age of ultron

Comic Con News

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Big news came out of this summer’s conventions.

Big Movie News:

  • Batman/Superman Movie
  • Days of Future Past
  • Guardians of the Galaxy
  • Age of Ultron
  • Amazing Spder-Man

We also go over a lot of new comic announcements including Wolverine Origins and Villains United.

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Since the Marvel Studios Panel at SDCC, the comics blogosphere has been buzzing with speculation, anticipation, and in some cases downright dismay.  Of course I’m referring to the revelation that “Avengers 2″ will be formally be titled Avengers: Age of Ultron.  The studio, by way of both Joss Whedon and Kevin Feige, were quick to issue a number of statements clarifying just what that would mean for the studios finale to Phase 2 of their cinematic universe.

First, Whedon went on record explaining that this movie would in no way be an adaptation of the recently completed Marvel Comics event by the same name:

A lot of people, because we called it Age of Ultron, and there was a book Age of Ultron just recently, assumed that was the storyline we’re doing, which is not the case.

 AgeOfUltron_1_Cover

Fans next logical question, of course became, “What about Hank Pym?”  As a founding member of The Avengers and Ultron’s creator in the comics, and with an Ant-Man movie opening up Marvels Phase 3 intitiative, many hoped he would become a prevalent focus of where the story would be heading. Those hopes were quickly put to bed by the director:

We’re doing our own version of the origin story of Ultron. In the origin story, there was Hank Pym, so a lot of people assumed that he will be in the mix. He’s not. We’re basically taking the things from the comics for the movies that we need and can use.

So, if we forego Ultron’s original origin story, where is it that Ultron could come from?  Though vague Whedon did offer the following:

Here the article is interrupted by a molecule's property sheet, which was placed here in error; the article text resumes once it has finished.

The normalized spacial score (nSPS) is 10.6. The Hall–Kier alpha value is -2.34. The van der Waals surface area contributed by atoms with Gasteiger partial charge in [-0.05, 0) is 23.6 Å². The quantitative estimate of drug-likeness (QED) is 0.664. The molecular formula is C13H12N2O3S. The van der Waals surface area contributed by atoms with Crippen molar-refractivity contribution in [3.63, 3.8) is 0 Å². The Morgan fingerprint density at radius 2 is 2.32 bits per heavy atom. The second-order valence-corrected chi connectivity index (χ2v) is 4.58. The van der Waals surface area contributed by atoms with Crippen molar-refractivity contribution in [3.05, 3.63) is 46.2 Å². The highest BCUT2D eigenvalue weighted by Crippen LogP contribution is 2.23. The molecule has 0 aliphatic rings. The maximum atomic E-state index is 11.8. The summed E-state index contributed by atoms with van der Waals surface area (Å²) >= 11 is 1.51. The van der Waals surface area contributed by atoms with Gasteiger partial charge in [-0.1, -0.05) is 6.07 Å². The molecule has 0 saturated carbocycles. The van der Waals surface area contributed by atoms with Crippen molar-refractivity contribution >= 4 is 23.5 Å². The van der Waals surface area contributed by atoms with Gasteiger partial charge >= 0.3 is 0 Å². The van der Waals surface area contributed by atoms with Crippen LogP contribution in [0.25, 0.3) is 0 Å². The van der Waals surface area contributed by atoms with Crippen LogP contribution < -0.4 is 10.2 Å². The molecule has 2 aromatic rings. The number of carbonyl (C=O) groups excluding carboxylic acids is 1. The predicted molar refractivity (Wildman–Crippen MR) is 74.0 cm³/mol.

We’re sort of crafting our own version of it where his origin comes more directly from the Avengers we already know about.

Well if we’re dealing with the Avengers we already know about that can really only lead to one conclusion, Tony Stark.  This easily coincides with reports of the teaser Marvel showed during their panel in which a piece of metal (resembling an Iron Man helmet) is being beaten into the shape of Ultron’s head.

From here on out I’ll be treading in full on speculation territory, so hold on tight.

I believe that Ultron’s origins lie directly in the relationship between Tony and Jarvis.  Tony has always treated his tools, machines and creations as more than metal and circuits and programming.  Tony sees them as individuals.  He treats them like people, and we can see from the very beginning with the robotic arms in Iron Man (2008), these machines developing personality traits and by Iron Man 3 displaying near emotion, in the case of Jarvis.  The best example of Jarvis’ evolution over time was displayed during the newest chapter in the Iron Man saga when you could clearly hear the voice emote fear when Tony’s life was in peril.

In my mind there are two possibilities:  either Tony out of his own “love” for Jarvis will create him a suit that Jarvis can take over permanently giving rise to his eventual turn to Ultron, or Jarvis will grow in sentience and behind Tony’s back create the Ultron suit himself.  In either scenario, this will create the emotional hook that will lead Stark to seek out and rely on The Avengers.  As the death of Coulson provided that hook in the first Avengers, the loss and “turn” of Jarvis will prove to Tony that his hubris has reached a new height and left him vulnerable and unable to handle his own mistakes.